Lately I am working on a project managed on Trello, and I’m finding it useful to record design decisions in a task card. Once the decision is made, they can be moved to the “review” pile straight away, and I know that once I have gone, other folks in the project can absorb the detail/context of the project that is traditionally “you had to be there”.

(Mitesh Parmar) #5

I think your goal for journaling is different to what I will say, however will share it for its benefit.
From a personal view i invested in “The five minute journal” its a journal with a series of questions which you fill in, 5 mins in the morning and 5 mins before you go to bed. I started doing this, but then in my rush to work kept missing it and now need to get back into it.

I’ve read that there are lots of benefits in this particular journal and its method. So want to give it a real go. Might be worthwhile to try out. Google search will give you plenty of review on it. It more about reflecting on your goals you set for the morning and how your day went and what you actually achieved. Its also got some areas related to positive affirmation.

You can buy it from Amazon. It is a bit pricey, but i thought once i get the hand of it, i don’t need to buy another one. Plus you should always invest in your self.

Hope that helps…someone…


(Andy Wootton) #6

I’ve thought more about ‘root-cause analysis’ from logging . The mechanism needs to be shared with everyone. When I provided support to a help-desk, there was always someone looking for things that several people reported at the same time or in the same physical network segment or soon after a scheduled infrastructure logged change (many false positives!) My changes rarely caused problems but I often got blamed for random events over the next couple of days and wasted time investigating.

I guess I’m really talking about event-logging and recognising all of the unforeseen consequences of those events, by working backwards from the consequences to the event. Then you usually trigger other (sequences of) events to put things back into the state you want.

[possibly too theoretical but: I’ve been thinking about events as an area/volume/4D-equivalent of space-time, rather than a point in space and time, where there is an observable, indivisible system state-change. There tends to be uncertainty about where and when an event happened - everything was OK at about 15:00 but we noticed problems at 15:20, then you shrink the ‘volume’ until you find it.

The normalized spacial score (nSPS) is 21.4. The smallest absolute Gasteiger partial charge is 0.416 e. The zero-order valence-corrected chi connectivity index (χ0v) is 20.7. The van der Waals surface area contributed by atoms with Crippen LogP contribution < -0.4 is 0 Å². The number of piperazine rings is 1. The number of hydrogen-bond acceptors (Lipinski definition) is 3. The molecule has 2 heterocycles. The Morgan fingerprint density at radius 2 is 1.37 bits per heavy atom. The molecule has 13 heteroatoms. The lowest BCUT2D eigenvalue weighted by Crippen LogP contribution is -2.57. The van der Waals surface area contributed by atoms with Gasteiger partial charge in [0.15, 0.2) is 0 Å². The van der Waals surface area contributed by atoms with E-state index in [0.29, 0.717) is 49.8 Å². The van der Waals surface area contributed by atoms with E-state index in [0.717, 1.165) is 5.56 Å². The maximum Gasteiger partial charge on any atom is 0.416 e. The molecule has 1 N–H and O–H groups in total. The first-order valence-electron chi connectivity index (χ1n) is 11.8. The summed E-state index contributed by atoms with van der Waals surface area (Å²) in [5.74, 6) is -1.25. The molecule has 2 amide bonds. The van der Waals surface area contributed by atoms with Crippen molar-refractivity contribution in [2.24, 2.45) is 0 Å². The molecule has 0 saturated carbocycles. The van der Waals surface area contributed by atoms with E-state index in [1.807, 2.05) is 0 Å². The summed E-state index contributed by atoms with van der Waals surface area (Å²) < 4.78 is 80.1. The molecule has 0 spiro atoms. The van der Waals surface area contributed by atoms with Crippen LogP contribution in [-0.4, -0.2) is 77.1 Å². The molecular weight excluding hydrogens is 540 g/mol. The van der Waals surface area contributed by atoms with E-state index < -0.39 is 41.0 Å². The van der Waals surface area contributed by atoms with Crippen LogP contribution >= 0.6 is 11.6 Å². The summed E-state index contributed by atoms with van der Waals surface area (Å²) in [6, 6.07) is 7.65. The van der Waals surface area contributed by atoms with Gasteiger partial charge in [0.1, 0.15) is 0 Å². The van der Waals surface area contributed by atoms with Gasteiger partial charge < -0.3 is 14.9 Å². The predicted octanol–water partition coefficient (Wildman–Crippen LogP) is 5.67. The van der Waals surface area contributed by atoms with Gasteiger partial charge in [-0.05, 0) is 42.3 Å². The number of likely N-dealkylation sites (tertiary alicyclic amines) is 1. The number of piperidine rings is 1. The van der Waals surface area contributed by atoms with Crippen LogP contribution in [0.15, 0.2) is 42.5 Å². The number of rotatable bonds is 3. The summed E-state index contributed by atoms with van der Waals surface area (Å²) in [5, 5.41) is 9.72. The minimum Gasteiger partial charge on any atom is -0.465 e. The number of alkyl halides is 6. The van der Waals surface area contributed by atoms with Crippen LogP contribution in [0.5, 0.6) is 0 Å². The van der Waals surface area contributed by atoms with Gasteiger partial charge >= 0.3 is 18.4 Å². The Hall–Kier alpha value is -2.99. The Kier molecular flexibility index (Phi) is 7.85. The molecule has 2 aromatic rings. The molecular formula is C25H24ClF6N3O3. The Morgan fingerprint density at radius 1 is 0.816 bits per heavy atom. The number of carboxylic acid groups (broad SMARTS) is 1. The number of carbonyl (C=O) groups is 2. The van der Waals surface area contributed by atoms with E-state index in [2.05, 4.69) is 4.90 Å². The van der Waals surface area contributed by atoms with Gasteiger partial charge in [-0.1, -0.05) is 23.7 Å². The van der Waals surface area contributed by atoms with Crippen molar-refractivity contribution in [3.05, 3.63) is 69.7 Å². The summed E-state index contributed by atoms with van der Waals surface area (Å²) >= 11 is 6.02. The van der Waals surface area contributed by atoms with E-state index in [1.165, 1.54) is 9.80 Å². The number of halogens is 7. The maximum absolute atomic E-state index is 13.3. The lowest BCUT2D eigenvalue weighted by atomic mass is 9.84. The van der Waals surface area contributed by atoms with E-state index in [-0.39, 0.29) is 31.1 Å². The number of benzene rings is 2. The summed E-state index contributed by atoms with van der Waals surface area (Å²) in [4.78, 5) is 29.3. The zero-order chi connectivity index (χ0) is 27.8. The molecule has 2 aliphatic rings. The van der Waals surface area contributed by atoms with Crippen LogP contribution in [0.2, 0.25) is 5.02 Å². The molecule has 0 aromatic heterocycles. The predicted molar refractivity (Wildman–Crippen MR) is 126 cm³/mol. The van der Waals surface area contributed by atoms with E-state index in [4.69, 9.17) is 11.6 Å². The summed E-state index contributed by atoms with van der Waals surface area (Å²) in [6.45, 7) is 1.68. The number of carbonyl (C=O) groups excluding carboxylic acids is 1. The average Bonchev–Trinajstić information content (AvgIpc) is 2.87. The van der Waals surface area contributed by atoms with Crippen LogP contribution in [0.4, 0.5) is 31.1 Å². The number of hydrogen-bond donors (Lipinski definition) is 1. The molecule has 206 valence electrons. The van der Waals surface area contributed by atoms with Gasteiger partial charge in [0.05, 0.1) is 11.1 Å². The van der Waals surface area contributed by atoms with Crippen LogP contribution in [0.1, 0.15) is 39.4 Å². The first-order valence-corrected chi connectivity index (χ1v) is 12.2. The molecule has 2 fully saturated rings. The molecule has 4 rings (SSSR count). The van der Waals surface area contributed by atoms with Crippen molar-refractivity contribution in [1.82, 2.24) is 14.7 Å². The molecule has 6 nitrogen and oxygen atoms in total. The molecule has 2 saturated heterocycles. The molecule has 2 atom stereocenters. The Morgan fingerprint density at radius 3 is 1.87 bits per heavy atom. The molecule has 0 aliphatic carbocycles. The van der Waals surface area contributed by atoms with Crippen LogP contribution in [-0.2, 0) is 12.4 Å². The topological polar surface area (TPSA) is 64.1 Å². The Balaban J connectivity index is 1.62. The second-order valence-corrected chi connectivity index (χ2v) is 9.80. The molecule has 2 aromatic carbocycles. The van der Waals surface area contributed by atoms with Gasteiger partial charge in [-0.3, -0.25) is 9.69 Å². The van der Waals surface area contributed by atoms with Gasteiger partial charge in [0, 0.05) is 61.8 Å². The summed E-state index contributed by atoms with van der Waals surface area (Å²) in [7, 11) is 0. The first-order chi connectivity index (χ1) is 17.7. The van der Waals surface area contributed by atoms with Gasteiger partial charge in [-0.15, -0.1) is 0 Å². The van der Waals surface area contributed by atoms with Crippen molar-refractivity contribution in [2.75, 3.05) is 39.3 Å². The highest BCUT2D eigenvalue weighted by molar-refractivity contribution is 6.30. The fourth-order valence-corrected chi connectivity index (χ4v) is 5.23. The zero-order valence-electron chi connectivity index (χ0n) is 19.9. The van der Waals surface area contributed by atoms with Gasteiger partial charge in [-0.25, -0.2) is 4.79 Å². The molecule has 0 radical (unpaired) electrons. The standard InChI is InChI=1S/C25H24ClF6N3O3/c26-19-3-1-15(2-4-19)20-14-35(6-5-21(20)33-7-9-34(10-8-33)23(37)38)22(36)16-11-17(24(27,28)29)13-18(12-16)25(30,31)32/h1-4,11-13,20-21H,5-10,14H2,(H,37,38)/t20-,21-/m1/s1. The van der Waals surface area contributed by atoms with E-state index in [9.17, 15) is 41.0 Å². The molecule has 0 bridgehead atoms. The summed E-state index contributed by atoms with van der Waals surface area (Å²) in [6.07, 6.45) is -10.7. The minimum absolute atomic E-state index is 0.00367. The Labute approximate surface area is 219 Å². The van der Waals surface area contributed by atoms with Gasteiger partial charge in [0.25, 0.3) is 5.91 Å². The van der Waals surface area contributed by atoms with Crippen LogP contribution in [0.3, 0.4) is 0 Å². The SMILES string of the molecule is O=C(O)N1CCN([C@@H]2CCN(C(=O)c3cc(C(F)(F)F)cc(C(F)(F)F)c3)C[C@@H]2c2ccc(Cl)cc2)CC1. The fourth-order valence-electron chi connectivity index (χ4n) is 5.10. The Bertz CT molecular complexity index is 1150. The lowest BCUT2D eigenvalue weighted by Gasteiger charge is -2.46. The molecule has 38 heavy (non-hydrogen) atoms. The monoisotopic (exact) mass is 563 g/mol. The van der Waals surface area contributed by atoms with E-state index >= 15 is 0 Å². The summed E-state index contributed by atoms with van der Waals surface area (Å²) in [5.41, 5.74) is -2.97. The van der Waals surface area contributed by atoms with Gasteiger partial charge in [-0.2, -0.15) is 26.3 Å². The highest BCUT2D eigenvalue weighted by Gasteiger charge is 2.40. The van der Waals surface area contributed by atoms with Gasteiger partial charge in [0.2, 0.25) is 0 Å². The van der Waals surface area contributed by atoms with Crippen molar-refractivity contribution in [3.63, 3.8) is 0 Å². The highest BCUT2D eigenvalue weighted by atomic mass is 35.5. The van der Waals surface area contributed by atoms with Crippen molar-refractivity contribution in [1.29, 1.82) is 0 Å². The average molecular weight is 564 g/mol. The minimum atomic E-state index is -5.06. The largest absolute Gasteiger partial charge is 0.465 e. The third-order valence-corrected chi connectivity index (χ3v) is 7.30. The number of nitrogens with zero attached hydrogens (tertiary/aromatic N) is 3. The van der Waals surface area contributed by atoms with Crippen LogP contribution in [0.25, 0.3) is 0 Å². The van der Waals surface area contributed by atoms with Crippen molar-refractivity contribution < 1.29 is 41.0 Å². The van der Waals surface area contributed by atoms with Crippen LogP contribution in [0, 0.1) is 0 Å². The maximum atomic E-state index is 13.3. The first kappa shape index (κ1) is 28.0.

(Daniel Hollands) #7

So none of you have mentioned the system that I’ve been playing with, and probably for good reason as I’m not so sure it exactly fits the requirements I mentioned above, but I’ve started a Bullet Journal. Here’s an awesome video that explains how it works:

I admit this is more for organisation than note taking, but it does open me up to a framework which I can explore to take notes, along with everything else that I’m trying to do.

My big problem with the whole analogue nature of this approach is that I have terrible handwriting, and find it painful to write for longer than a few seconds at a time. This, combined with the fact there are some amazingly-designed pages out there, is leaving me feeling all sorts of inadequate and unable to really use the system to its full potential - but I’m not ready to give up just yet (and I think I can mitigate some of my issues by using something like this:

The other thing I’ve tested out is that of Notion - it’s very similar to Dropbox paper, but has a lot of other cool things, such as the ability to embed databases into pages, and Trello-like progress boards, and more.

I’m using this for my estimating tracking, although I’m not fully on board with it just yet.

(Daniel Hollands) #8

I’ve spent a little more time with this, and I’ve realised that a bullet journal isn’t for me. I love the idea of the flexible nature of it, but understand the reality of the flexible nature is more than I’m really able to take advantage of.

But I still wanted something analogue, so because of this, after having a chat with my boss about alternatives, that I’ve decided to invest in a #ThisIsMyEra goal planner.